Acton Institute Powerblog Archives

Post Tagged 'economics'

Acton University: An Invigorating Intellectual Experience

Registration is now open for Acton University, planned for June 18-21, 2013. Courses for this year’s conference (subject to change) include Theology of Work, Social Entrepreneurship, Rise and Fall of the European Social Market, Fertility’s Impact on the World Economy, and Islam, Markets and the Free Society. Continue Reading...

Access vs. Ownership in ‘Collaborative Consumption’

New rental markets are popping up all over the place, as detailed by a recent Wall Street Journal article. The trend is beginning to drive a larger movement labeled by some as “collaborative consumption,” wherein “sharing” is pushed as a way of “reinventing old market behaviors.” Over at Carpe Diem, Mark J. Continue Reading...

Economics is Too Important to be Left to Economists

I rather like Serene Jones’ piece in Huffington Post, “Economists and Innkeepers.” Jones got some things right. She knows that Christian Scripture teaches many economic lessons, like subsidiarity and stewardship (although she doesn’t use those terms.) She says, “Economic theory is replete with theological and moral assumptions about human nature and society” and that is correct. Continue Reading...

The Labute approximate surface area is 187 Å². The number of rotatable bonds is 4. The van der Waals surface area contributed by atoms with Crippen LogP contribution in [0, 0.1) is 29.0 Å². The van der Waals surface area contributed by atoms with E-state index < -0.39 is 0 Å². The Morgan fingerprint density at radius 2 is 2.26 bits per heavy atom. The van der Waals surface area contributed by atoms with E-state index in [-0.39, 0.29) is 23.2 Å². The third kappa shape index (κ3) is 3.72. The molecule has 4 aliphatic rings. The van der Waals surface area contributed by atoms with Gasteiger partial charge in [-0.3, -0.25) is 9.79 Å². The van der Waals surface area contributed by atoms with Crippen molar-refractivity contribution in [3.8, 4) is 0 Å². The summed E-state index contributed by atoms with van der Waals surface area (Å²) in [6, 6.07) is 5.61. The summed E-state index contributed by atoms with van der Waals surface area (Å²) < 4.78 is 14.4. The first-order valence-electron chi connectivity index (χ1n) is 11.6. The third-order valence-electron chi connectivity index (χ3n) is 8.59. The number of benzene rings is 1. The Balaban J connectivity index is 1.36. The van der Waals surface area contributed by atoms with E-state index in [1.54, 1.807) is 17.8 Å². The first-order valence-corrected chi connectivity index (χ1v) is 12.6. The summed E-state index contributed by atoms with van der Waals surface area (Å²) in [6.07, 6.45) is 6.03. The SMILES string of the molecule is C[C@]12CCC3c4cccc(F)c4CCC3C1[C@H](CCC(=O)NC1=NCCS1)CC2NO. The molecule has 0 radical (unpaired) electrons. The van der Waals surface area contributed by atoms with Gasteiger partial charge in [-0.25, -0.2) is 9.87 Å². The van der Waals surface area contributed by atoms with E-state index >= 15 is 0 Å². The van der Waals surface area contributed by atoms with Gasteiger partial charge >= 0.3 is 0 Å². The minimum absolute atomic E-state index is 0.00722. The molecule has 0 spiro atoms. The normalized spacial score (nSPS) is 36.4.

Is Distributism a Form of Capitalism?

G. K. Chesterton(one of the founding fathers of distributism) Today at Ethika Politika, in response to a few writers who have offered, in my estimate, less-than-charitable characterizations of capitalism, I ask the question, “Which Capitalism?” (also the title of my article). Continue Reading...

Economic Freedom: Vital for All

On Nov. 28, the Canada-based Fraser Institute released the eighth edition of its annual report, Economic Freedom of North America 2012, in which the respective economic situation and government regulatory factors present in the states and provinces of North America were gauged. Continue Reading...

Textbook Bubble-Boys

According to AEI author Mark Perry, there is another education-related “bubble” to worry about: the textbook bubble. He writes that this textbook bubble “continues to inflate at rates that make the U.S. Continue Reading...